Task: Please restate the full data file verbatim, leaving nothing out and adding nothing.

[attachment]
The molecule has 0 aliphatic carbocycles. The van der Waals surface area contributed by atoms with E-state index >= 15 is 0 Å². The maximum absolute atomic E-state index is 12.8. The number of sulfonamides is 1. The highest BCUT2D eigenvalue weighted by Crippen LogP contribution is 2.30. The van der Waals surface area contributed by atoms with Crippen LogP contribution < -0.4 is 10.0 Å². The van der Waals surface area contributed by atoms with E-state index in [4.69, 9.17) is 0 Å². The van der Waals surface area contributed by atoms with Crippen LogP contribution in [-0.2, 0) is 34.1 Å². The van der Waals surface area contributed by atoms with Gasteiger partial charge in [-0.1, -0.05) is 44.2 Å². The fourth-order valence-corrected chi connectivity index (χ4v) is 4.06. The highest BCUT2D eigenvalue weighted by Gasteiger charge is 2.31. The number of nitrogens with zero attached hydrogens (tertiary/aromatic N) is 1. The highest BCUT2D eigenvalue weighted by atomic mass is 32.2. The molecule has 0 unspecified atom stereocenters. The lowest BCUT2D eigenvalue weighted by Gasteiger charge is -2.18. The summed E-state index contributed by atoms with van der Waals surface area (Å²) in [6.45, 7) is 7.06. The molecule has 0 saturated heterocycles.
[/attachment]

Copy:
The molecule has 0 aliphatic carbocycles. The van der Waals surface area contributed by atoms with E-state index >= 15 is 0 Å². The maximum absolute atomic E-state index is 12.8. The number of sulfonamides is 1. The highest BCUT2D eigenvalue weighted by Crippen LogP contribution is 2.30. The van der Waals surface area contributed by atoms with Crippen LogP contribution < -0.4 is 10.0 Å². The van der Waals surface area contributed by atoms with E-state index in [4.69, 9.17) is 0 Å². The van der Waals surface area contributed by atoms with Crippen LogP contribution in [-0.2, 0) is 34.1 Å². The van der Waals surface area contributed by atoms with Gasteiger partial charge in [-0.1, -0.05) is 44.2 Å². The fourth-order valence-corrected chi connectivity index (χ4v) is 4.06. The highest BCUT2D eigenvalue weighted by Gasteiger charge is 2.31. The number of nitrogens with zero attached hydrogens (tertiary/aromatic N) is 1. The highest BCUT2D eigenvalue weighted by atomic mass is 32.2. The molecule has 0 unspecified atom stereocenters. The lowest BCUT2D eigenvalue weighted by Gasteiger charge is -2.18. The summed E-state index contributed by atoms with van der Waals surface area (Å²) in [6.45, 7) is 7.06. The molecule has 0 saturated heterocycles.